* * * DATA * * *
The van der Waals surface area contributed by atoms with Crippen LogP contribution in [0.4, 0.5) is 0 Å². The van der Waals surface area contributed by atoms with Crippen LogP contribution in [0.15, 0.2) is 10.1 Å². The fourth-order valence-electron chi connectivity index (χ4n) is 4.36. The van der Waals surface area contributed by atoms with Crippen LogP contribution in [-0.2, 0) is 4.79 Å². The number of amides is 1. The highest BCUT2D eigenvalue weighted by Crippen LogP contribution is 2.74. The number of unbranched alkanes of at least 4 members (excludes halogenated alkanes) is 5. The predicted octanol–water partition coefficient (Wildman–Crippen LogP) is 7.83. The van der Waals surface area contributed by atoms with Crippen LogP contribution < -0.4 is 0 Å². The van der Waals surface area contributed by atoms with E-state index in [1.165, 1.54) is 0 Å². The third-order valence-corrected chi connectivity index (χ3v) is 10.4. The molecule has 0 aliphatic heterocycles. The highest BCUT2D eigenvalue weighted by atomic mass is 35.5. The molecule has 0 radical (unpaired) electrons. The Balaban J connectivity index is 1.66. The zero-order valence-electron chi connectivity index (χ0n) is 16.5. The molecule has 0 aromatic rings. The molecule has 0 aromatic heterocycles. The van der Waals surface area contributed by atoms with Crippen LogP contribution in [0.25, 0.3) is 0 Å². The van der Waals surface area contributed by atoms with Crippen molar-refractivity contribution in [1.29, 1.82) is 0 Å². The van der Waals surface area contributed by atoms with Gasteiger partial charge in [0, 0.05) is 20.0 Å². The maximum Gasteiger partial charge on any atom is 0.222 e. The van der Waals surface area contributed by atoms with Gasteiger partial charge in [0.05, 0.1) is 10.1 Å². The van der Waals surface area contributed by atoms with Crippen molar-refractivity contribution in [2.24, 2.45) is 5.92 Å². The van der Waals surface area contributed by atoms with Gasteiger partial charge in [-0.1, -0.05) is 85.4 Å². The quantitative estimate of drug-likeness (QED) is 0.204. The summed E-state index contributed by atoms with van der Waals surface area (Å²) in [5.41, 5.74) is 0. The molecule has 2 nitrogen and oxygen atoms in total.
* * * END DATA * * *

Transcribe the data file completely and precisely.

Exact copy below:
The van der Waals surface area contributed by atoms with Crippen LogP contribution in [0.4, 0.5) is 0 Å². The van der Waals surface area contributed by atoms with Crippen LogP contribution in [0.15, 0.2) is 10.1 Å². The fourth-order valence-electron chi connectivity index (χ4n) is 4.36. The van der Waals surface area contributed by atoms with Crippen LogP contribution in [-0.2, 0) is 4.79 Å². The number of amides is 1. The highest BCUT2D eigenvalue weighted by Crippen LogP contribution is 2.74. The number of unbranched alkanes of at least 4 members (excludes halogenated alkanes) is 5. The predicted octanol–water partition coefficient (Wildman–Crippen LogP) is 7.83. The van der Waals surface area contributed by atoms with Crippen LogP contribution < -0.4 is 0 Å². The van der Waals surface area contributed by atoms with E-state index in [1.165, 1.54) is 0 Å². The third-order valence-corrected chi connectivity index (χ3v) is 10.4. The molecule has 0 aliphatic heterocycles. The highest BCUT2D eigenvalue weighted by atomic mass is 35.5. The molecule has 0 radical (unpaired) electrons. The Balaban J connectivity index is 1.66. The zero-order valence-electron chi connectivity index (χ0n) is 16.5. The molecule has 0 aromatic rings. The molecule has 0 aromatic heterocycles. The van der Waals surface area contributed by atoms with Crippen LogP contribution in [0.25, 0.3) is 0 Å². The van der Waals surface area contributed by atoms with Crippen molar-refractivity contribution in [1.29, 1.82) is 0 Å². The van der Waals surface area contributed by atoms with Gasteiger partial charge in [0, 0.05) is 20.0 Å². The maximum Gasteiger partial charge on any atom is 0.222 e. The van der Waals surface area contributed by atoms with Gasteiger partial charge in [0.05, 0.1) is 10.1 Å². The van der Waals surface area contributed by atoms with Crippen molar-refractivity contribution in [2.24, 2.45) is 5.92 Å². The van der Waals surface area contributed by atoms with Gasteiger partial charge in [-0.1, -0.05) is 85.4 Å². The quantitative estimate of drug-likeness (QED) is 0.204. The summed E-state index contributed by atoms with van der Waals surface area (Å²) in [5.41, 5.74) is 0. The molecule has 2 nitrogen and oxygen atoms in total.